By the time we got to Moscow, Dan and I hadn’t spent any time outside of a city since our stay at Lake Baikal. Now I do love cities, especially Russian ones, but by Moscow I had started to daydream about a quiet walk in the fresh air.
Luckily just a few hours outside of Moscow lies Suzdal, about which Wikipedia says: “The juxtaposition of stunning medieval architecture with its pastoral setting lends Suzdal a picturesque charm and in the summer artists and easels are a common sight.”
Suzdal is so perfect in fact, that I sensed a touch of design behind it – Soviet design, to be specific.
It turns out that the Soviet Union decided to avoid building any modern buildings in Suzdal in order to preserve its tourist appeal, banning buildings over two stories high – except for cathedrals, of course. So today Suzdal has none of the tall apartment blocks that characterize other former Soviet towns and cities, but is instead filled with beautiful churches and wooden houses!
Suzdal really does have a lot of pretty buildings.
Something about it felt a bit… Oh what’s the word? Starts with D and rhymes with blisney?
Suzdal is home to a lot of churches, but in the Soviet push to base Suzdal’s economy on tourism, the small town also was filled with churches and wooden homes from other areas of Russia.
I guess it was good for Suzdal, but how sad must that have been for the towns that lost their most beautiful structures to this tourist attraction?
As I walked around Suzdal I couldn’t help but wonder where some of its pretty sites really came from – and what those towns looked like after their own Soviet makeovers.
While it was nice to get out of the city for a bit, and Suzdal certainly is beautiful, I mostly found the town bizarre. It’s clearly touristy there in the summer, so it was interesting to see it in its empty off-season state. Suzdal was strange (and pretty!) enough that I really enjoyed my visit there, but I suspect if I had gone there in the summer I might not have loved it quite as much.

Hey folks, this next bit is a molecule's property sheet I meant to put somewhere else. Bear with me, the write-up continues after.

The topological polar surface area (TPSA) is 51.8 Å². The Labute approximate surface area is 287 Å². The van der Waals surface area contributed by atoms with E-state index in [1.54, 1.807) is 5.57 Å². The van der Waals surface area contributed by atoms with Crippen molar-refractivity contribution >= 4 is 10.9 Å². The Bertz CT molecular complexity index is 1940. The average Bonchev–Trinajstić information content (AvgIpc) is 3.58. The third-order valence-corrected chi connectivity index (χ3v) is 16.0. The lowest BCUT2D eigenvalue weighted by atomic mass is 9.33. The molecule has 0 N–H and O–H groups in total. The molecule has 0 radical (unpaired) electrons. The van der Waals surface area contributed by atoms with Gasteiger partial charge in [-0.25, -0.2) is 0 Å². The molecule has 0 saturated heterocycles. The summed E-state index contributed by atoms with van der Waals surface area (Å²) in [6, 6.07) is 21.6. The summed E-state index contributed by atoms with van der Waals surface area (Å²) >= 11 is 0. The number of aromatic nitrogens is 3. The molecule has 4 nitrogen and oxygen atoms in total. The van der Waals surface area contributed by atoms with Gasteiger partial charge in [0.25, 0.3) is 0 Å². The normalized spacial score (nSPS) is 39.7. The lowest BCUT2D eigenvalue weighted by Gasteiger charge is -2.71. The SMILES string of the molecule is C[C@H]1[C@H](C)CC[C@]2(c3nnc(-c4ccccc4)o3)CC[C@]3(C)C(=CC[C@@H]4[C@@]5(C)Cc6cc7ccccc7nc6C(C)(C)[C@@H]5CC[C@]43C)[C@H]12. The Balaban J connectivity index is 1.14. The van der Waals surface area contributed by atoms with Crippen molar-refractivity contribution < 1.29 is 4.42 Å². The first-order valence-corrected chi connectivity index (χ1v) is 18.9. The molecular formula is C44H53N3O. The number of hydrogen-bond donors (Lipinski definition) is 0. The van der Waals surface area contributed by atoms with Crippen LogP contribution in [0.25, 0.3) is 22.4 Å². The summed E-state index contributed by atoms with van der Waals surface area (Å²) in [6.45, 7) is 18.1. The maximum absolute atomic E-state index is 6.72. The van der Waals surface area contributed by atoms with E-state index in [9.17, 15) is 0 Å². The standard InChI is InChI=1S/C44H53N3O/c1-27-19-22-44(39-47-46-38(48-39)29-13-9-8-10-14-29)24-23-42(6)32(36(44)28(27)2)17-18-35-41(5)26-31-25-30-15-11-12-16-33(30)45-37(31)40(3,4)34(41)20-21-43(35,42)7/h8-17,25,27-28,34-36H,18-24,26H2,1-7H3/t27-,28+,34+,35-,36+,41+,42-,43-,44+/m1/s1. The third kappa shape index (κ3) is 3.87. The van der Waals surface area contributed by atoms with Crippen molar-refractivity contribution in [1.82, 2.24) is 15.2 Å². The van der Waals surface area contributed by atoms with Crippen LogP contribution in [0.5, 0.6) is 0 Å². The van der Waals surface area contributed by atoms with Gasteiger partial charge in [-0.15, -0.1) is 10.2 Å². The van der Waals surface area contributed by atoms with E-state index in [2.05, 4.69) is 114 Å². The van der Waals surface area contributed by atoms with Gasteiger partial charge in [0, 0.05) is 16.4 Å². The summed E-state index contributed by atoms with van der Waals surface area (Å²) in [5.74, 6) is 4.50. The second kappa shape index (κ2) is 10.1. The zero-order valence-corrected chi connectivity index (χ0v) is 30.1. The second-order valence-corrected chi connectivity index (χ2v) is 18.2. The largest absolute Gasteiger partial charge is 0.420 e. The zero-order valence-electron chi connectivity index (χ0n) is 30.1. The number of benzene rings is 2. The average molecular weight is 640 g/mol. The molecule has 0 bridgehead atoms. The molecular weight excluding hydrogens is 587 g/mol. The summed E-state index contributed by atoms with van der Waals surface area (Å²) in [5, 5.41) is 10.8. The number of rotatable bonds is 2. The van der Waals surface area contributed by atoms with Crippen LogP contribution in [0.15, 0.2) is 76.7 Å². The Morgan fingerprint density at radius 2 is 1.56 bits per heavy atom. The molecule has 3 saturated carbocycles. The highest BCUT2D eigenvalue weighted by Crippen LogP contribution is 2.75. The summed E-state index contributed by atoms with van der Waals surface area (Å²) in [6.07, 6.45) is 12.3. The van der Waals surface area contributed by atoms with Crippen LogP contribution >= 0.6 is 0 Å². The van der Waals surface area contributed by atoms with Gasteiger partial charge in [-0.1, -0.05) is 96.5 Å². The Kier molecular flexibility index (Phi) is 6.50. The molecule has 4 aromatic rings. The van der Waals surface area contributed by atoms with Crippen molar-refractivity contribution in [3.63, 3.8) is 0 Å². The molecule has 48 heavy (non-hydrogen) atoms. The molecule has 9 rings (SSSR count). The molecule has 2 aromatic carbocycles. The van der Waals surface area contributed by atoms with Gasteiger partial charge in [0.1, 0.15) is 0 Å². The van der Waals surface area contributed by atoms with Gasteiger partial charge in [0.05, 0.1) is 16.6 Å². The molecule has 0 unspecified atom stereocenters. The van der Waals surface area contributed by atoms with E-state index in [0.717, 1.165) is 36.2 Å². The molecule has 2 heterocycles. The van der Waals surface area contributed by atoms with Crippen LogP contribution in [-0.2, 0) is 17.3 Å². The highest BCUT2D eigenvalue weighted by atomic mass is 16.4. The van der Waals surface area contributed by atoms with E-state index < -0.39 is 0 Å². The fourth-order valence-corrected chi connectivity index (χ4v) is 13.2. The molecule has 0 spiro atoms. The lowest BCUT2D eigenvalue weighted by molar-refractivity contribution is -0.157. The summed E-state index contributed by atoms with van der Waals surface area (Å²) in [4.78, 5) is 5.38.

Then again, maybe it would be fun to see Suzdal in its full glory – crowded with tourists admiring the livestock running picturesquely through the streets as artists paint the charming scene.
Where to Stay in Suzdal
We stayed at Godzillas Hostel, which is in a spacious wooden lodge at the edge of town. My only complaint was that it took about an hour to reach the town center from Godzillas.
Though I should add that this was solely due to the thick layer of slippery ice covering all the roads while we were in Suzdal because, well let’s just say I’m no Michelle Kwan when I step on ice. The hostel really is only 20 minutes from the center.
Getting to Suzdal from Moscow
There aren’t any trains to Suzdal, so the easiest way to get there is via Vladimir. You can get the local electric train from Moscow’s — station, which takes 3.5 hours and costs about 400 RUB, or you can take one of the faster and more comfortable (and more expensive) regional express trains.
From Vladimir you can get a bus to Suzdal from the bus station across from the train station for 72 RUB.
What do you think, is Suzdal charming? I still can’t decide!
I’ve visited Suzdal last year in April and I must say I really liked. The churches, the colorful wooden dachas and the vast landscape. So quiet and peaceful, especially if you compare it to busy Moscow. Maybe the town is a bit touristy, but I didn’t care. It still gave me an impression of how Russia must have looked like centuries ago.
That’s a good point – Suzdal is a nice escape from city life in Moscow! Since I had just been in Siberia I felt like I had seen some more genuine towns, but then they didn’t have Suzdal’s pretty buildings!
I loved Suzdal myself although to be fair the way that Russia’s history/economy has gone, anything you might consider ‘real’ fell to the wayside since no one had the money to maintain the old cathedrals. So Suzdal’s what we’ve got.
I stayed at Godzillas as well – even with pure ice on the ground, it was only about 15 minutes to get to the center. We must have very different ideas of the center.
Haha it definitely should have taken 15 minutes to get to the center – I am just THAT bad at walking on ice (especially with a giant backpack on). I swear Russians have magical skills when it comes to not slipping. Maybe you developed some yourself?
I visited Suzdal in the summer, so it’s really interesting to see it in the winter! You seemed to get the better side of it though, as in the summer it was really crowded and your right, it did feel kind of weird. Definitely not my favorite place in Russia!
There are so many amazing places to visit in Russia, so I’d have to say Suzdal wasn’t my absolute favorite either!